Extract pixels with similar color (tolerance) in QGIS
There is a way to do this in QGIS using raster calculator.
Remark: the image used here for demonstration purpose is really a "difficult" one: what should be one single color in fact consists of a lot of different shades that are difficult to perfectly isolate, even using a professional image processing image. Keep this in mind - other images, as the one you posted, seem to be easier.
Manual version: the basic principle
Sample the RGB values of the raster with the Identify Features tool and for each band get the min/max values of the color you want to mask.
Use raster calculator with an expression like this and replace the pixel values for each band with those from above:
"raster@1" > 175 and "raster@1" < 210 and
"raster@2" > 175 and "raster@2" < 195 and
"raster@3" > 70 and "raster@3" < 135
Result for masking the Ottoman Empire with the values from above:
Semi-automatic version: calculate min/max range and create raster calculator expression
For a partial automatization of this solution, proceed as follows:
- Create a point layer and add a few points on spots that cover the raster color you want to mask. The points are intended to sample the RGB color values of the raster.
- Get the raster-value of all three RGB bands using QGIS expressions with
raster_value() (similar to this solution).
- Then aggregate these values for all points to get min/max values for each band. An even more sophisticated solution could include adding a further tolerance, like subtracting/adding 10% of the total range from/to the min/max values.
- Based on that automatically create the expression used for the raster calculator.
Use this expression on the point layer to generate an output string that you can copy and introduce without any changes to the raster calculator:
'"raster@' || @element || '" >' ||
eval (' array_min (array_agg (raster_value (''raster'',' || @element || ', $geometry)))' ) ||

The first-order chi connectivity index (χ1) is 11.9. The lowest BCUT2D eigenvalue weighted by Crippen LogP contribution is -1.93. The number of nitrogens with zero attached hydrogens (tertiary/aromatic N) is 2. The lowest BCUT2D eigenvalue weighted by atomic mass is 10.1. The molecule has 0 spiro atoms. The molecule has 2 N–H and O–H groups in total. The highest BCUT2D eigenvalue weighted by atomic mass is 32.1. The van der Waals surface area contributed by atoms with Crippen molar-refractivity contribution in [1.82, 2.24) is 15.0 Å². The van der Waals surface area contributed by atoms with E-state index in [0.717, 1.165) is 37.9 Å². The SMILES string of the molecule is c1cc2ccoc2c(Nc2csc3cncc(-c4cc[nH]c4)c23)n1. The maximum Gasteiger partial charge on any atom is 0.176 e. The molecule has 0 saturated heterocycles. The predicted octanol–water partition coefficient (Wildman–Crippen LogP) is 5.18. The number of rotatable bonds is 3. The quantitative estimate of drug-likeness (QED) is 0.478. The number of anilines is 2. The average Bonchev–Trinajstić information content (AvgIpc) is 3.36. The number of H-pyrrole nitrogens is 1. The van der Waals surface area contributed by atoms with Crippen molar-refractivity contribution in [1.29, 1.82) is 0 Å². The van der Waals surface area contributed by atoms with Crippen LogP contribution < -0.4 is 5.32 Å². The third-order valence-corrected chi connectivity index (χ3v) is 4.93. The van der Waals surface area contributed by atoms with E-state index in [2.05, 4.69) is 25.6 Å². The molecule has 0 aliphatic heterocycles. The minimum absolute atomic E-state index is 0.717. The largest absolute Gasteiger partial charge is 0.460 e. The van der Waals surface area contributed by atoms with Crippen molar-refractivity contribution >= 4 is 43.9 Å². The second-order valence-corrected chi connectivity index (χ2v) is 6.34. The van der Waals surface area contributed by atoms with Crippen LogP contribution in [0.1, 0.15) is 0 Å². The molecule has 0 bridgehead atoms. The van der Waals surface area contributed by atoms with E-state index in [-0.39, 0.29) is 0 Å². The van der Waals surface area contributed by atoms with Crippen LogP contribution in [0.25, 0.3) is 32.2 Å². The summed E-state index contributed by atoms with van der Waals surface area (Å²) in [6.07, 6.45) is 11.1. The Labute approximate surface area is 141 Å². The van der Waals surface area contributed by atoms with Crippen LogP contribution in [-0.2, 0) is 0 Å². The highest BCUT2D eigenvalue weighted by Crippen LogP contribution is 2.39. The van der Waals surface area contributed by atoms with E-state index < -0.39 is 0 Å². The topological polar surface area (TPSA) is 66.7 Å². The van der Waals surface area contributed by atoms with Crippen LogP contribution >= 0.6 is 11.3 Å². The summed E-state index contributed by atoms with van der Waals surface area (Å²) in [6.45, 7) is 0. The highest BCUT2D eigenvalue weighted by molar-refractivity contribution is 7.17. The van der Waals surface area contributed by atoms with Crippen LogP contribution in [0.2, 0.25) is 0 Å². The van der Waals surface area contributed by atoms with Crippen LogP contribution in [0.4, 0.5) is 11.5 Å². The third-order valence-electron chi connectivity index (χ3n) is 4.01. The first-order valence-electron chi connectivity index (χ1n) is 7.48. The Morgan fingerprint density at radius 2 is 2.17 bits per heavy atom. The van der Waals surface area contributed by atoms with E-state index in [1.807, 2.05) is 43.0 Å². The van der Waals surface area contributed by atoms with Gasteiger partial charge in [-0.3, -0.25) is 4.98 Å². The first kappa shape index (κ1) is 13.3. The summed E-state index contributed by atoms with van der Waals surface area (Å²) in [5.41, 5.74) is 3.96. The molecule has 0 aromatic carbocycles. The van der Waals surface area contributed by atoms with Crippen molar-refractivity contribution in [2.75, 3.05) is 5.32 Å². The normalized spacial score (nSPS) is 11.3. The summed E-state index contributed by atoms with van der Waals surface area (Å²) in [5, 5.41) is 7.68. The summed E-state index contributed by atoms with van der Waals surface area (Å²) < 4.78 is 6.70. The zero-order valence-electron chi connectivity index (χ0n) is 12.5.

' and "raster@' || @element || '" < ' ||
eval ('array_max (array_agg (raster_value (''raster'',' || @element || ', $geometry)))') || ' and'
The output of this expression looks like this for the example I used in the next screenshot: use this in the raster calculator:
"raster@1" >181 and "raster@1" < 217 and "raster@2" >178 and "raster@2" < 201 and "raster@3" >64 and "raster@3" < 114
Example used with (on the left) in yellow the points used to sample the colors to mask; on the right: the output from raster calculator used with the expression generated:
Further possibilities: PyQGIS
I suppose that this second, semi-automatic version could be further automatized using PyQGIS, but that is your domain of expertise. It would be great to create and share a skript based on the second, semi-automatic solution like: click once (or twice or more times) on the picture, then the pixel values are internally calculated (maybe even with an option to define an additional tolerance range) and an output as on the screenshots is created. Or even several outputs with different tolerance ranges to select the best one. I guess a preview or pixel selection (like in image processing) is not possible in QGIS, but I might be wrong.
Workflow with Image processing software
The above solution works more or less, but can be cumbersome and does not give you the type of intuitive work that you have with image processing software. Therefore, I use a much easier workflow:
Export the image from QGIS and create a world file.
Before further proceeding maybe save a copy of the image and worldfile.
Open the picture in an image processing software like GIMP, Affinity Photo or Photoshop and do the color selection/replacement there. Save the image.
Reopen the image in QGIS. If the corrected image and the world file are in the same folder and have the same filename (and you don't change size/resolution of the image), the georeference still works.
I suppose this kind of selecting colors with a tolerance is not a core functionality of GIS. However, it is a core functionality of image processing. Because of that, it is better and easier done there. It is much faster and gives better results.
The following result was achieved with two clicks using Sampled colour pixel selections in Affinity Photo - not worse than the one above, but much faster: